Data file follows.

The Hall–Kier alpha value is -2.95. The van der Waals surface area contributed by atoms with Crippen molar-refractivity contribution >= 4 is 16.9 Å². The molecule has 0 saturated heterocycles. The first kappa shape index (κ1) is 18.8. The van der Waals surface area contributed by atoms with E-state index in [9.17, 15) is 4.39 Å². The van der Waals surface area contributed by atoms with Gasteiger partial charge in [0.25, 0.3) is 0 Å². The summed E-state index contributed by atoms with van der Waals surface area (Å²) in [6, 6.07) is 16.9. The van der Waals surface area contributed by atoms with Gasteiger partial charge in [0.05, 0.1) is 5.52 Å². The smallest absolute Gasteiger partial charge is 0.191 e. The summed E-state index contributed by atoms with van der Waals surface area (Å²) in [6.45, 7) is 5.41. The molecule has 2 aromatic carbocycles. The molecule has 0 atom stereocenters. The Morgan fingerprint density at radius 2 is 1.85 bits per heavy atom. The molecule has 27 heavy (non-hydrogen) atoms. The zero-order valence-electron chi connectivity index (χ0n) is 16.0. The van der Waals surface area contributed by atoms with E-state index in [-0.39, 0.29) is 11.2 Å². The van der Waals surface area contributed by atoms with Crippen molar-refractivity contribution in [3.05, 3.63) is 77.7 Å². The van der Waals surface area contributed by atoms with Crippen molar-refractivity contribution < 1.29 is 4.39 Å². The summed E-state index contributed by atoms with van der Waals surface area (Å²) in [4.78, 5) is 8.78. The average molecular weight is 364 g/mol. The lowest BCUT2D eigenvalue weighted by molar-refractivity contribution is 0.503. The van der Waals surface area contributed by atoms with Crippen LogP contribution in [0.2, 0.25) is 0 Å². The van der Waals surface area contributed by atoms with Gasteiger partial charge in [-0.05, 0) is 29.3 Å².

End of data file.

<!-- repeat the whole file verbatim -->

The Hall–Kier alpha value is -2.95. The van der Waals surface area contributed by atoms with Crippen molar-refractivity contribution >= 4 is 16.9 Å². The molecule has 0 saturated heterocycles. The first kappa shape index (κ1) is 18.8. The van der Waals surface area contributed by atoms with E-state index in [9.17, 15) is 4.39 Å². The van der Waals surface area contributed by atoms with Gasteiger partial charge in [0.25, 0.3) is 0 Å². The summed E-state index contributed by atoms with van der Waals surface area (Å²) in [6, 6.07) is 16.9. The van der Waals surface area contributed by atoms with Gasteiger partial charge in [0.05, 0.1) is 5.52 Å². The smallest absolute Gasteiger partial charge is 0.191 e. The summed E-state index contributed by atoms with van der Waals surface area (Å²) in [6.45, 7) is 5.41. The molecule has 2 aromatic carbocycles. The molecule has 0 atom stereocenters. The Morgan fingerprint density at radius 2 is 1.85 bits per heavy atom. The molecule has 27 heavy (non-hydrogen) atoms. The zero-order valence-electron chi connectivity index (χ0n) is 16.0. The van der Waals surface area contributed by atoms with E-state index in [-0.39, 0.29) is 11.2 Å². The van der Waals surface area contributed by atoms with Crippen molar-refractivity contribution in [3.05, 3.63) is 77.7 Å². The van der Waals surface area contributed by atoms with Crippen molar-refractivity contribution < 1.29 is 4.39 Å². The summed E-state index contributed by atoms with van der Waals surface area (Å²) in [4.78, 5) is 8.78. The average molecular weight is 364 g/mol. The lowest BCUT2D eigenvalue weighted by molar-refractivity contribution is 0.503. The van der Waals surface area contributed by atoms with Crippen LogP contribution in [0.2, 0.25) is 0 Å². The van der Waals surface area contributed by atoms with Gasteiger partial charge in [-0.05, 0) is 29.3 Å².